By Ben Lang
A team of researchers from NVIDIA Research and Stanford published a new paper demonstrating a pair of thin holographic VR glasses. The displays can show true holographic content, solving for the vergence-accommodation issue. Though the research prototypes demonstrating the principles were much smaller in field-of-view, the researchers claim it would be straightforward to achieve a 120° diagonal field-of-view.
Published ahead of this year’s upcoming SIGGRAPH 2022 conference, a team of researchers from NVIDIA Research and Stanford demonstrated a near-eye VR display that can be used to display flat images or holograms in a compact form-factor. The paper also explores the interconnected variables in the system that impact key display factors like field-of-view, eye-box, and eye-relief. Further, the researchers explore different algorithms for optimally rendering the image for the best visual quality.
Commercially available VR headsets haven’t improved in size much over the years largely because of an optical constraint. Most VR headsets use a single display and a simple lens. In order to focus the light from the display into your eye, the lens must be a certain distance from the display; any closer and the image will be out of focus.
Eliminating that gap between the lens and the display would unlock previously impossible form-factors for VR headsets; understandably there’s been a lot of R&D exploring how this can be done.
In NVIDIA-Stanford’s newly published paper, Holographic Glasses for Virtual Reality, the team shows that it built a holographic display using a spatial light modulator combined with a waveguide rather than a traditional lens.
The team built both a large benchtop model—to demonstrate core methods and experiment with different algorithms for rending the image for optimal display quality—and a compact wearable model to demonstrate the form-factor. The images you see of the compact glasses-like form-factor don’t include the electronics to drive the display (as the size of that part of the system is out of scope for the research).
You may recall a little while back that Meta Reality Labs published its own work on a compact glasses-size VR headset. Although that work involves holograms (to form the system’s lenses), it is not a ‘holographic display’, which means it doesn’t solve the vergence-accommodation issue that’s common in many VR displays.
On the other hand, the Nvidia-Stanford researchers write that their Holographic Glasses system is in fact a holographic display (thanks to the use of a spatial light modulator), which they tout as a unique advantage of their approach. However, the team also writes that it’s possible to display typical flat images on the display as well (which, like contemporary VR headsets, can converge for a stereoscopic view).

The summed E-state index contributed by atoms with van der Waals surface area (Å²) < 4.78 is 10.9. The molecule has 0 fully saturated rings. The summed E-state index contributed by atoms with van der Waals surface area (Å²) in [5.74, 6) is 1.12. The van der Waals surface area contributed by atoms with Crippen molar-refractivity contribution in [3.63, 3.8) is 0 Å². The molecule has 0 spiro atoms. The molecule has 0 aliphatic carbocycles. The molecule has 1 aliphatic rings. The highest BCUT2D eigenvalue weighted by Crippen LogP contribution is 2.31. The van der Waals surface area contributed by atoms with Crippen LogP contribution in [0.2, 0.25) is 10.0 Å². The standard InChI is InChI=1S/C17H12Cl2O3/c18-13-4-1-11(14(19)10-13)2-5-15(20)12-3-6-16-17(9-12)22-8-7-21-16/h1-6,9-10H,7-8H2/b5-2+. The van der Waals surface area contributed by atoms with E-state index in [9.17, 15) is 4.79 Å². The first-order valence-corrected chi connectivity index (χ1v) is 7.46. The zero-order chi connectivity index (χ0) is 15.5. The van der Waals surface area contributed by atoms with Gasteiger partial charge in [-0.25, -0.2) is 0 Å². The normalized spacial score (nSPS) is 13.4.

Not only that, but the Holographic Glasses project touts a mere 2.5mm thickness for the entire display, significantly thinner than the 9mm thickness of the Reality Labs project (which was already impressively thin!).
As with any good paper though, the Nvidia-Stanford team is quick to point out the limitations of their work.
For one, their wearable system has a tiny 22.8° diagonal field-of-view with an equally tiny 2.3mm eye-box. Both of which are way too small to be viable for a practical VR headset.
However, the researchers write that the limited field-of-view is largely due to their experimental combination of novel components that aren’t optimized to work together. Drastically expanding the field-of-view, they explain, is largely a matter of choosing complementary components.
“[…] the [system’s field-of-view] was mainly limited by the size of the available [spatial light modulator] and the focal length of the GP lens, both of which could be improved with different components. For example, the focal length can be halved without significantly increasing the total thickness by stacking two identical GP lenses and a circular polarizer [Moon et al. 2020]. With a 2-inch SLM and a 15mm focal length GP lens, we could achieve a monocular FOV of up to 120°”
As for the 2.3mm eye-box (the volume in which the rendered image can be seen), it’s way too small for practical use. However, the researchers write that they experimented with a straightforward way to expand it.
With the addition of eye-tracking, they show, the eye-box could be dynamically expanded up to 8mm by changing the angle of the light that’s sent into the waveguide. Granted, 8mm is still a very tight eye-box, and might be too small for practical use due to variations in eye-relief distance and how the glasses rest on the head, from one user to the next.
But, there’s variables in the system that can be adjusted to change key display factors, like the eye-box. Through their work, the researchers established the relationship between these variables, giving a clear look at what tradeoffs would need to be made to achieve different outcomes.
As they show, eye-box size is directly related to the pixel pitch (distance between pixels) of the spatial light modulator, while field-of-view is related to the overall size of the spatial light modulator. Limitations on eye-relief and converging angle are also shown, relative to a sub-20mm eye-relief (which the researchers consider the upper limit of a true ‘glasses’ form-factor).
An analysis of this “design trade space,” as they call it, was a key part of the paper.
“With our design and experimental prototypes, we hope to stimulate new research and engineering directions toward ultra-thin all-day-wearable VR displays with form-factors comparable to conventional eyeglasses,” they write.
The paper is credited to researchers Jonghyun Kim, Manu Gopakumar, Suyeon Choi, Yifan Peng, Ward Lopes, and Gordon Wetzstein.